New staging of 'All Is Calm' brings clarity, power
by Graydon Royce, Star Tribune
December 17, 2015
“All Is Calm” was first performed in a church auditorium in 2007. The nine singers of Cantus and three actors under the direction of Peter Rothstein presented this slender, poignant story of the Christmas Truce of World War I as a piece for radio listening — a concert with spoken word.
Hennepin Theatre Trust was eager to have Rothstein bring his show to the Pantages Theatre in downtown Minneapolis the following year and with the smallest bit of tinkering — a dark firmament, some twinkling stars and falling snow — the actors began to stretch their legs as they orated and the men of Cantus ably filled up the larger psychic space.
Cantus stepped away from the project this year, citing the group’s schedule, and Rothstein decided to use 12 musical theater actors and let the piece move across the stage with more theatricality. The fear here was that any change might curdle the sweet, aching rhythm of a ritual meditation on the human spirit’s capacity to find peace amid war.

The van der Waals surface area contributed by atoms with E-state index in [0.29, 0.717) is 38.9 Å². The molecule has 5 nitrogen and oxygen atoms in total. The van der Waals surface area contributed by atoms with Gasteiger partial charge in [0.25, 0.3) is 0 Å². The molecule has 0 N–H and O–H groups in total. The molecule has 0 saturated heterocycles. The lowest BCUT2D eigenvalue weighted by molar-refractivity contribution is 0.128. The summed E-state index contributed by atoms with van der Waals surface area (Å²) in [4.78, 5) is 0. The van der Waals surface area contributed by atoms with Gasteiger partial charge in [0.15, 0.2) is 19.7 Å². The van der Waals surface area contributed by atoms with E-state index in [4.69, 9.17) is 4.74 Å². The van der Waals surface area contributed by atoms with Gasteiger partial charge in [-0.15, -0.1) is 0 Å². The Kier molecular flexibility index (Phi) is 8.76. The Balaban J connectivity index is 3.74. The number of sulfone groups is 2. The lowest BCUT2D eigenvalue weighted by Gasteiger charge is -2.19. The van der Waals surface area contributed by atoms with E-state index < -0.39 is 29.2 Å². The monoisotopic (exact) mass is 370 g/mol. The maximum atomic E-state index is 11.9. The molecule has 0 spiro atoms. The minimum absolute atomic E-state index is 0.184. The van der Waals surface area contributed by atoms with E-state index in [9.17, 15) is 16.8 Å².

The new staging of “All Is Calm: The Christmas Truce of 1914” opened Wednesday night at the Pantages and it is indeed different. It is better. Not a thing has been lost and much has been gained.
With the deepest respect for the men of Cantus and the three actors who went before, this small masterpiece has a unity and a vocal power that we had not experienced previously. In atmosphere, integration of story and song, mood and dynamics, the story burrows even deeper into the heart with the power of myth, were it not so sadly true.
Rothstein has brought back music director Erick Lichte, who fashioned the original arrangements (later added to by Timothy C. Takach), to work with his cast. The results are superb. Tenor Bryan Wells steps from the foggy dark to sing “Will Ye Go to Flanders” as the show opens with its melancholy evocation of warfare. Then follows the familiar litany of carols and texts — which Rothstein culled from soldier journals, letters, official proclamations and war histories.
Bass James Ramlet is a rock, an absolute rumbling mountain, as he recites Winston Churchill’s famous sentiment that if war were left to the enlisted men, there would be quick peace. Evan Tyler Wilson sings “O Holy Night” with breathtaking clarity and tone. “Auld Lang Syne” breaks the heart, and the emotional center of the show remains that moment when enemies come together to bury their dead and sing “Silent Night.”
This beautiful jewel has been made brighter, more precious in the best sense of the word. What is unchanged is its quiet power to illustrate peace on Earth.